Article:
Thierry RegnierTshwane University of Technology, South Africa
Title: Food security, nutrition and well-being: a south african perspective
Food security, sustainable agriculture and food systems to reduce hunger gap and malnutrition are some of the goal of the FAO. It is critical to make sure that the food we eat is not contaminated with potentially dangerous bacteria, parasites, viruses, toxins (mycotoxins), chemicals but also provide the nutritional requirement of the population. The focus of the presentation is to give an overview of the South African landscape in term of food safety, sustainability, nutrition and security with an insight on the current challenges, which have been increased due to the COVID 19 pandemic. The importance of the traditional crops and food products is also highlighted. Finally, the key role of applying science to solving issues related to sustainable food production and safety, while exploiting the health-promoting properties of foods to improve nutrition, is discussed. A special section is dedicated to nutritional value of indigenous crops and insects as well as the mycotoxins research on maize product commonly eaten in South Africa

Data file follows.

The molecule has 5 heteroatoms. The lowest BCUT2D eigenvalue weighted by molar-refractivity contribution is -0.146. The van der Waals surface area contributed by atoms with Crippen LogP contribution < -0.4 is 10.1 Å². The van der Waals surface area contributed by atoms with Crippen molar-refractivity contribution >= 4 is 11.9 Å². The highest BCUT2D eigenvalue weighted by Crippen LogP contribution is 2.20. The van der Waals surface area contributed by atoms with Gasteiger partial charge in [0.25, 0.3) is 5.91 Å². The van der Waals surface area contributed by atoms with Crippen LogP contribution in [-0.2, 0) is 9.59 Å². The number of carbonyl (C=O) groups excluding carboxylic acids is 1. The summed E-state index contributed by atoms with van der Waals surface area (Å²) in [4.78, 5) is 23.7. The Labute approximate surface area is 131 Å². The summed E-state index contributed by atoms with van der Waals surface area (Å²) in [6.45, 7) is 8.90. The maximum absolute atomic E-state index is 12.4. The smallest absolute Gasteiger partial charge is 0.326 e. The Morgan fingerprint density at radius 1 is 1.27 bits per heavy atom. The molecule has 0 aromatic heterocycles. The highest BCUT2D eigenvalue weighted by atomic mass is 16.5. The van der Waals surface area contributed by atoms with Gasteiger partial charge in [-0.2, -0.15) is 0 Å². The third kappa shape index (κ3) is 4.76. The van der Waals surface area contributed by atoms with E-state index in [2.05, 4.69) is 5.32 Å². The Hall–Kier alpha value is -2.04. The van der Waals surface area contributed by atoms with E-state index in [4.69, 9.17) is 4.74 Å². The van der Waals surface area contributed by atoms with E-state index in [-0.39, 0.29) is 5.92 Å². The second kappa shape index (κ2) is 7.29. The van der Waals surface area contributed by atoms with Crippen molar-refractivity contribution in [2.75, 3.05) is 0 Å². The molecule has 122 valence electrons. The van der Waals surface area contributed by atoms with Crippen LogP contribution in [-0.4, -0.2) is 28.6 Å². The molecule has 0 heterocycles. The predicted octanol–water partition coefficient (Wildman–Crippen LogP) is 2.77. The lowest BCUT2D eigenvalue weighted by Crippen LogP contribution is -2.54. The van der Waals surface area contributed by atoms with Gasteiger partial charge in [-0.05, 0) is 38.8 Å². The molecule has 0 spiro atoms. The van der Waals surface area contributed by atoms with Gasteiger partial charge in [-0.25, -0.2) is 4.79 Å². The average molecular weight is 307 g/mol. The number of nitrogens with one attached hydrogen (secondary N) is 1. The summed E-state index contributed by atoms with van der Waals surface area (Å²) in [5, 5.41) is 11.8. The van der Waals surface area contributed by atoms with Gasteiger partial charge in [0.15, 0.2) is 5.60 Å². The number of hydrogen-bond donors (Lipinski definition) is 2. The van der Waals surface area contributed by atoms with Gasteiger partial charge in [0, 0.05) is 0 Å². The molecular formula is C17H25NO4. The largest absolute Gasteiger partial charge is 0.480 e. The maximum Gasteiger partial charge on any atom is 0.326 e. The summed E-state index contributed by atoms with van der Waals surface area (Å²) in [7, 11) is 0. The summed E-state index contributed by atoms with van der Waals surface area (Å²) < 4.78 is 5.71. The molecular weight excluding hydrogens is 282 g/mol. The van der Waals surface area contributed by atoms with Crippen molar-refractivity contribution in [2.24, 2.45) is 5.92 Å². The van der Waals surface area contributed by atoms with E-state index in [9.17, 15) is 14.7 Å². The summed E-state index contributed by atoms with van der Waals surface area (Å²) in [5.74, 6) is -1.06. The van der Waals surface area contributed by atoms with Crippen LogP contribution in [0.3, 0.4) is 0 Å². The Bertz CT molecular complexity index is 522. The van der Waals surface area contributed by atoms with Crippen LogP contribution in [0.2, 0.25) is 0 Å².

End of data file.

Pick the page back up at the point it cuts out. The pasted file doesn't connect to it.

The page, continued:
Thierry Regnier holds a PHD from Montpellier University, France. He is a research professor at the Department of Biotechnology and Food technology of Tshwane University of technology, South Africa. For a year, he visited laboratories and research institutes in Syria, Indonesia and the USA. For almost two years, he held a teaching post in Ivory Coast. He then moved to South Africa in 1997 and immediately extended his field of expertise from Ecophysiology to genetics and plant pathology with an interest in plant chemistry (use of essential oil for postharvest application). His current interest is the use of natural products for food conservation. His projects encompass biocontrol, mycotoxins, Food safety, food processing (Biochemistry), food development of underutilised indigenous fruits and nuts, screening of microorganisms for new antibiotics, flagrances, natural pigments and biogas production. Professor Regnier is a rated researcher in South Africa and a certified professor of the French Universities for the sections 62, 63 and 65. He is a reviewer for the American research projects with Israel. He was also a member of the jury for women in science UNESCO/L’OREAL award. Professor Regnier has been presenting plenary lectures in South America, Abu Dhabi, Taiwan, Australia and Europe. He authors more than 65 peered reviewed articles and a book chapter and supervised several PhDs and masters.